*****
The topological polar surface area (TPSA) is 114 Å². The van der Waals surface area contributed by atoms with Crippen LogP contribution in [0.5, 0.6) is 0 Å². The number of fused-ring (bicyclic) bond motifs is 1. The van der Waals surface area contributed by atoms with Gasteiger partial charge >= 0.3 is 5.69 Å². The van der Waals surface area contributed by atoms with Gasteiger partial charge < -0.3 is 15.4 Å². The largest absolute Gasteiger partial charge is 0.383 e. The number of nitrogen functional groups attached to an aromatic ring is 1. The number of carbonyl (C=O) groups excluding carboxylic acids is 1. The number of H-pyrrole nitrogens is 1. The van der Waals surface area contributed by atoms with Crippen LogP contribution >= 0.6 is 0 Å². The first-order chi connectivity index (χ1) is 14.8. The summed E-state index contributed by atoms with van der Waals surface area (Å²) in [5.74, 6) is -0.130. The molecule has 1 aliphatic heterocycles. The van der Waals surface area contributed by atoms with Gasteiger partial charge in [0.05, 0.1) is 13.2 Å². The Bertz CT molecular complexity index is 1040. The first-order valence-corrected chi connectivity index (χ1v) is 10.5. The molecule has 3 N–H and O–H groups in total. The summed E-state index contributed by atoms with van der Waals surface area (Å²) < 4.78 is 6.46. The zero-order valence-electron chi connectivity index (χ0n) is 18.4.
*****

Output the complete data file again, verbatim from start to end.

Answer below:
The topological polar surface area (TPSA) is 114 Å². The van der Waals surface area contributed by atoms with Crippen LogP contribution in [0.5, 0.6) is 0 Å². The number of fused-ring (bicyclic) bond motifs is 1. The van der Waals surface area contributed by atoms with Gasteiger partial charge >= 0.3 is 5.69 Å². The van der Waals surface area contributed by atoms with Gasteiger partial charge < -0.3 is 15.4 Å². The largest absolute Gasteiger partial charge is 0.383 e. The number of nitrogen functional groups attached to an aromatic ring is 1. The number of carbonyl (C=O) groups excluding carboxylic acids is 1. The number of H-pyrrole nitrogens is 1. The van der Waals surface area contributed by atoms with Crippen LogP contribution >= 0.6 is 0 Å². The first-order chi connectivity index (χ1) is 14.8. The summed E-state index contributed by atoms with van der Waals surface area (Å²) in [5.74, 6) is -0.130. The molecule has 1 aliphatic heterocycles. The van der Waals surface area contributed by atoms with Gasteiger partial charge in [0.05, 0.1) is 13.2 Å². The Bertz CT molecular complexity index is 1040. The first-order valence-corrected chi connectivity index (χ1v) is 10.5. The molecule has 3 N–H and O–H groups in total. The summed E-state index contributed by atoms with van der Waals surface area (Å²) < 4.78 is 6.46. The zero-order valence-electron chi connectivity index (χ0n) is 18.4.